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The acquisition of Anchor (WI) on May 1, 2016 added $926.2 million of commercial real estate loans to our portfolio. At 188%, Old National Bank’s commercial real estate loans as a percentage of its risk-based capital remained well below the regulatory guideline limit of 300% at September 30, 2017.

Residential

With respect to residential loans that are secured by 1-4 family residences and are generally owner occupied, Old National typically establishes a maximum loan-to-value ratio and generally requires private mortgage insurance if that ratio is exceeded. Repayment of these loans is primarily dependent on the personal income of the borrowers, which can be impacted by economic conditions in their market areas such as unemployment levels. Repayment can also be impacted by changes in residential property values. Risk is mitigated by the fact that the loans are of smaller individual amounts and spread over a large number of borrowers.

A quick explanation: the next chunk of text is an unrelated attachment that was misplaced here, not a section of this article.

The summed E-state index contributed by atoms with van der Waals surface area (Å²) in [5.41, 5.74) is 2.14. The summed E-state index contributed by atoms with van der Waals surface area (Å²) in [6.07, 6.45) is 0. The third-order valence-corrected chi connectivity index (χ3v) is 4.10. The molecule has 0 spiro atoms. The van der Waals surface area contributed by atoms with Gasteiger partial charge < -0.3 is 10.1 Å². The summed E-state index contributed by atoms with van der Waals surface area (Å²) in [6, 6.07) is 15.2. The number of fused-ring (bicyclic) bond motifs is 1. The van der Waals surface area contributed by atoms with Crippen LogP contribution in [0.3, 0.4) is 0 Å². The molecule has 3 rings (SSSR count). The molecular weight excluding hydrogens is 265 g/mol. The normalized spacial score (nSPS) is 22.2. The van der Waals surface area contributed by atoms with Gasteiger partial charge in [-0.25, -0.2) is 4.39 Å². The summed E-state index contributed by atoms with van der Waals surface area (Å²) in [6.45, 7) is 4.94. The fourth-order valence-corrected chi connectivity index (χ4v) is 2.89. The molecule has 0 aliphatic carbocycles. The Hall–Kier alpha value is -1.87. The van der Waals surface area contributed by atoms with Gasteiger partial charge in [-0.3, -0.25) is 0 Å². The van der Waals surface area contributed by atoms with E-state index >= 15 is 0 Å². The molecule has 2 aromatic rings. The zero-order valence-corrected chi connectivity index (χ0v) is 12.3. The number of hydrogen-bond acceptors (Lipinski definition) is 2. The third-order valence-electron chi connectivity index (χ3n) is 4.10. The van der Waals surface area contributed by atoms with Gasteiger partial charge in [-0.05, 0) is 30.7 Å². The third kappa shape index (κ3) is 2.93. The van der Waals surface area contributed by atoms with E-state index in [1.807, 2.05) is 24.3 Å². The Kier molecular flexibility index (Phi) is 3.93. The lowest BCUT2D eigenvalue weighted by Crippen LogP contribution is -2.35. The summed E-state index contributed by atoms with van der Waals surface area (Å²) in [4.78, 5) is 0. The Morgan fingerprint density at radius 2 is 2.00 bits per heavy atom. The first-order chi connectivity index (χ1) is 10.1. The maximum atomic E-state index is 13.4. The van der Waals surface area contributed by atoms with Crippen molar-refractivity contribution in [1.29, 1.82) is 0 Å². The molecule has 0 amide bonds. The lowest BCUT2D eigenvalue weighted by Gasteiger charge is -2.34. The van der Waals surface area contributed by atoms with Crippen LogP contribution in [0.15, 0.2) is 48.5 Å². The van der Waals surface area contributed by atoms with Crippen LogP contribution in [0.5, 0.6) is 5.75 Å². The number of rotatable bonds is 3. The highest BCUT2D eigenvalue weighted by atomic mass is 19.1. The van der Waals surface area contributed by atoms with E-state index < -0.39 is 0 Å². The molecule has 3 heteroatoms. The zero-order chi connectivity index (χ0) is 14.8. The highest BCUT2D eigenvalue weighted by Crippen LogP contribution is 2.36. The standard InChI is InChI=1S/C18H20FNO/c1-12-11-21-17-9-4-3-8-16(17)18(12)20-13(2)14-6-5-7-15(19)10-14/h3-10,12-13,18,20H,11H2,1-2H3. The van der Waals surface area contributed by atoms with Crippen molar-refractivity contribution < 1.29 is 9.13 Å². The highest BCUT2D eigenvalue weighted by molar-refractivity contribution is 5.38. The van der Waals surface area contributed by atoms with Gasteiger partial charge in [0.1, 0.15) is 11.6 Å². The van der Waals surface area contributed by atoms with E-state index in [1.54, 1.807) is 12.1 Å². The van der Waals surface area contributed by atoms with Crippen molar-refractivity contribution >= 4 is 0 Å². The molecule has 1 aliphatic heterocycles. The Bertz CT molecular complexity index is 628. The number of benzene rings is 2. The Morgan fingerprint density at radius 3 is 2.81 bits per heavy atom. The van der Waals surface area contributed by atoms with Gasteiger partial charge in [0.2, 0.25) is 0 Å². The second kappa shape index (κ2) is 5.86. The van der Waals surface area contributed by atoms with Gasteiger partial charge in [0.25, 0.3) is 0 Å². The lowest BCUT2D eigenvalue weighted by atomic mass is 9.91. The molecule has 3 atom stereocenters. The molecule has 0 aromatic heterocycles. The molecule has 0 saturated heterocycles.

Consumer

Home equity loans are typically secured by a subordinate interest in 1-4 family residences, and consumer loans are secured by consumer assets such as automobiles or recreational vehicles. We assumed student loans in the acquisition of Anchor (WI) in May 2016. At September 30, 2017, student loans totaled $70.2 million and are guaranteed by the government from 97% to 100%. Some consumer loans are unsecured such as small installment loans and certain lines of credit. Repayment of these loans is primarily dependent on the personal income of the borrowers, which can be impacted by economic conditions in their market areas such as unemployment levels. Repayment can also be impacted by changes in residential property or other collateral values. Risk is mitigated by the fact that the loans are of smaller individual amounts and spread over a large number of borrowers.

Allowance for Loan Losses